Arctic and Northern Studies
Minimum Requirements for Degree: 30 credits
The Arctic and Northern studies program offers an interdisciplinary study of Arctic and Northern problems and policy issues. The purpose of the Arctic and Northern studies program is to give interested students a broader study of the circumpolar region — its environment, peoples and challenges.
The geographic location of UAF is outstanding for the study of Arctic and Northern issues. Students examine the countries and regions throughout the circumpolar North, and their distinctive challenges, such as the survival of indigenous populations, environmental and wilderness issues, high rates of alcoholism and suicide, fragile environments, adaptation to extreme cold and cycles of light and darkness, and adult development in small frontier societies.
The M.A. program is designed especially for students who live and work in the North and who want to expand their knowledge of the history, economics, politics, psychology and anthropology of Arctic and Northern regions. Many Arctic and Northern studies students are seeking employment with Northern agencies and want to develop a broad perspective on Arctic and Northern issues. Some students plan to pursue doctoral work in a discipline such as history or anthropology and seek a master’s degree with a broad approach. Other students are employed as teachers, military personnel or agency staff and want a rich, interdisciplinary program. The program is suitable for any of these goals, and is designed to be compatible with either full- or part-time graduate study.
The M.A. program offers four concentrations: Northern history; Arctic policy; environmental politics and policy; and individualized study. Students of Northern history benefit from the availability of the Alaska and circumpolar collections of the Rasmuson Library, UA Museum of the North and the Polar Regions Collection. The Arctic policy concentration addresses international, national and subnational policy structures and processes, as well as the aims of policies developed to address challenges in the Arctic region. The environmental politics and policy concentration focuses on political, social and psychological responses to environmental change. The individualized study concentration allows students to create a concentration with the guidance of their graduate advisory committee.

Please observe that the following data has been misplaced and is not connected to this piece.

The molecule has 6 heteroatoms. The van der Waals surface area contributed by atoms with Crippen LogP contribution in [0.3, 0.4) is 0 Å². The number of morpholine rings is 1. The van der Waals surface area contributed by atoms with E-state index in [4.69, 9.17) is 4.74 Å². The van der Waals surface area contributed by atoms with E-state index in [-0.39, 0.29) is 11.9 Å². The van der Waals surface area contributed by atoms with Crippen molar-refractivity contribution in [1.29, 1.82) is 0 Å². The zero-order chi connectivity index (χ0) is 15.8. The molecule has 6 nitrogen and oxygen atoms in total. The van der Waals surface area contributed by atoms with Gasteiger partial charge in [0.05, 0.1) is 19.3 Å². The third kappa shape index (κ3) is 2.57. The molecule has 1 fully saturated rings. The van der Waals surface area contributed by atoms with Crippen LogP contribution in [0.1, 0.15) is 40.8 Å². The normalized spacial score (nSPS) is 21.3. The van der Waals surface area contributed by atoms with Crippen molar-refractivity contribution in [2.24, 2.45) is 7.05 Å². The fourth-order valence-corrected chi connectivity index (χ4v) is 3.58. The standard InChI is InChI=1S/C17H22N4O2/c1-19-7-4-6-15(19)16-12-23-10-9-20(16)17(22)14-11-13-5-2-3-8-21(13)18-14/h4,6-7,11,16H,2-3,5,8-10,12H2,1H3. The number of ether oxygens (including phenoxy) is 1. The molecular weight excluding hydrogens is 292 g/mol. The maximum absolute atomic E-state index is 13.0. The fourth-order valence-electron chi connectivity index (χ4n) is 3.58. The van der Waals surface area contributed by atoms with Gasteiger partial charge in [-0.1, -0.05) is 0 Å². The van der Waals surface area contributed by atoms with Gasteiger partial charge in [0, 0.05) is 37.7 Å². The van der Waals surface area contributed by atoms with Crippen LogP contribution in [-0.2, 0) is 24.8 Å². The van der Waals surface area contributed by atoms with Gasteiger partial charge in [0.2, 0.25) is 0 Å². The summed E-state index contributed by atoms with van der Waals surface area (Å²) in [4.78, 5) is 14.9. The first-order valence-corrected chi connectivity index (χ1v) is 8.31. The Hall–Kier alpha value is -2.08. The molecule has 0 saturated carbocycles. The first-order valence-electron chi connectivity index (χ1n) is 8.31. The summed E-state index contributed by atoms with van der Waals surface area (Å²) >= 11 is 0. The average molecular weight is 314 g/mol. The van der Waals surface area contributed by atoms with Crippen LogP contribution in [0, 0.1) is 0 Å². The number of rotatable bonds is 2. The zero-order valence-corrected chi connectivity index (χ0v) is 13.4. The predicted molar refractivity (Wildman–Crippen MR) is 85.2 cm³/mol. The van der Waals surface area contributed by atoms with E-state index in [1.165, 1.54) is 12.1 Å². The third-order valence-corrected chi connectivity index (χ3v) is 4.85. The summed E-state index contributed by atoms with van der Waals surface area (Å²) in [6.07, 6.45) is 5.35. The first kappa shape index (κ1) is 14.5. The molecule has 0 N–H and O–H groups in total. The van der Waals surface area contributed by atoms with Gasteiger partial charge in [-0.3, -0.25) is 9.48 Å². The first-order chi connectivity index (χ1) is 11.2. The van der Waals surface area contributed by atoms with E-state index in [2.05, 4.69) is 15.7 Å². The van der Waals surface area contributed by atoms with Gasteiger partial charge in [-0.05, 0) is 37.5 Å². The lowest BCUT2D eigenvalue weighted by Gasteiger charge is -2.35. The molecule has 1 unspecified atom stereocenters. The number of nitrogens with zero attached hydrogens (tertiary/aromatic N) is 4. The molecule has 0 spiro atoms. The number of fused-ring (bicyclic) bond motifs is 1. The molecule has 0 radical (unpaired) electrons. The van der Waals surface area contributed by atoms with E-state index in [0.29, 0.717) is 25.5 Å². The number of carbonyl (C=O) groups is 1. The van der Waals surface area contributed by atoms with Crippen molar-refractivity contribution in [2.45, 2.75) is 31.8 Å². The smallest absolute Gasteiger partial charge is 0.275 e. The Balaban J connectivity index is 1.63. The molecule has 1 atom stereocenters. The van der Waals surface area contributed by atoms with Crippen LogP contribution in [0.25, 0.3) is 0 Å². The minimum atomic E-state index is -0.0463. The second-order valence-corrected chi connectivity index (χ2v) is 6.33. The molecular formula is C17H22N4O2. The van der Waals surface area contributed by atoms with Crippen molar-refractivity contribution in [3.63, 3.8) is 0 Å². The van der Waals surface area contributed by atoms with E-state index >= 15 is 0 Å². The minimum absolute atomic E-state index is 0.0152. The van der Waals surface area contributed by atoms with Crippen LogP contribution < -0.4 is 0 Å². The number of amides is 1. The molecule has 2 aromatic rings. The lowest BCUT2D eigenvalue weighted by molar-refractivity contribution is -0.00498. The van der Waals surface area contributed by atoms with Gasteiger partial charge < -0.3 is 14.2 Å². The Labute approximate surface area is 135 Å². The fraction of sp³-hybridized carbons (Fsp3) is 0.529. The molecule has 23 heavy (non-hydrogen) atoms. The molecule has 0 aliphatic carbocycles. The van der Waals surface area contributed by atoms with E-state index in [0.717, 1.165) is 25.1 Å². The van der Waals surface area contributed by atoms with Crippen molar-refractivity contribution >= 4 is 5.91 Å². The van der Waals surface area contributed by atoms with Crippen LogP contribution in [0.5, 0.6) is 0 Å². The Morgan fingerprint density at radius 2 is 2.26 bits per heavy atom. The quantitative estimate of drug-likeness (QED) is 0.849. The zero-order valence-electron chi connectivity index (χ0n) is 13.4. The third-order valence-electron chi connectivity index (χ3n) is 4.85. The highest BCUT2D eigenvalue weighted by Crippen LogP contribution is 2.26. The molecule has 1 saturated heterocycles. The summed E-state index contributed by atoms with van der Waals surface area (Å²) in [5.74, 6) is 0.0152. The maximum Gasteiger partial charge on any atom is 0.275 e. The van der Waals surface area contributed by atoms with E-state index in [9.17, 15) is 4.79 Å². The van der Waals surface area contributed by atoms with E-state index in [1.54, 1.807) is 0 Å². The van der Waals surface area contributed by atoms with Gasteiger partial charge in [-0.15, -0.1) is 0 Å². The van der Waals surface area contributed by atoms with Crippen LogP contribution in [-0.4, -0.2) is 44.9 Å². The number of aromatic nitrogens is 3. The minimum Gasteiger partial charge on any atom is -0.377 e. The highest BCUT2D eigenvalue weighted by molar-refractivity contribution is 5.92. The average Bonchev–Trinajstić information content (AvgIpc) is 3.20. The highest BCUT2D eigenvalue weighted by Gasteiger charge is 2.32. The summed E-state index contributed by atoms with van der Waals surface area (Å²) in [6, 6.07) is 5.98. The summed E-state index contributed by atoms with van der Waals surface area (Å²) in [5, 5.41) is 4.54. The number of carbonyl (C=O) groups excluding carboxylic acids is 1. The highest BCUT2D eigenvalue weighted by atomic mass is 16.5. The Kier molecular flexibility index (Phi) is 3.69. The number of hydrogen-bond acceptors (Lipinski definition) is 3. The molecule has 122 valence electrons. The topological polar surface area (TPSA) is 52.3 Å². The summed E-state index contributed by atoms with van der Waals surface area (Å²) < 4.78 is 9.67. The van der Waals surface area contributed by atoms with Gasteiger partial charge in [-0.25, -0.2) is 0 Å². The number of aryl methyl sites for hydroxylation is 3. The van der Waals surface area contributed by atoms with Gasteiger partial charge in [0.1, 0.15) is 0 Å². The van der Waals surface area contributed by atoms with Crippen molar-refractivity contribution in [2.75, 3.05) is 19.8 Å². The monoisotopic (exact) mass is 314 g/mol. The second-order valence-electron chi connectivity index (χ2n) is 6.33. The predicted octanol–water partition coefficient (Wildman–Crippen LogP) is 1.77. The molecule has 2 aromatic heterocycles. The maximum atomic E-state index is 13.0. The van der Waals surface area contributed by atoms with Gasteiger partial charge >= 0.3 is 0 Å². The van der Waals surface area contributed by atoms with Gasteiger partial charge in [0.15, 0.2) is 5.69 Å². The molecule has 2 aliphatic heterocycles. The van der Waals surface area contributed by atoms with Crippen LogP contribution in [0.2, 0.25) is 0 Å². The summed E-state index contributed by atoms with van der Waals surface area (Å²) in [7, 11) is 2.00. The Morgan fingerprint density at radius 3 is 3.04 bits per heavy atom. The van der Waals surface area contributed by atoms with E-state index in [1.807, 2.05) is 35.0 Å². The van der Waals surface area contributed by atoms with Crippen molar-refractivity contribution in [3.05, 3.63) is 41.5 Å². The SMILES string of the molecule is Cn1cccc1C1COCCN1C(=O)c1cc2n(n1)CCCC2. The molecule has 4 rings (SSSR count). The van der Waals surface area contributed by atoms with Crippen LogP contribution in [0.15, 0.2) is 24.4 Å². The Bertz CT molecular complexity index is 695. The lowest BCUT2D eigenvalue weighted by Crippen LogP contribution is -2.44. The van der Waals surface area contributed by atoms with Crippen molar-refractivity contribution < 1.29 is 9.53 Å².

The program offers a thesis or nonthesis option. The choice of option is guided by the student’s interests and goals, the graduate advisory committee, and the requirements of the university. Faculty in the program are drawn from such disciplines as Alaska Native studies, art, anthropology, economics, English, geography, history, library science, political science and psychology.
For information on studying at McGill University, Montreal, Canada; the University of Copenhagen, Denmark; or opportunities for study in Russia and the Commonwealth of Independent States, see study abroad and international exchange programs.
- A bachelor's degree from an accredited university.
- A minimum cumulative grade point average of 3.0 in your undergraduate studies.
- A minimum grade point average of 3.0 in your undergraduate major (exceptions are made for students with outstanding qualifications).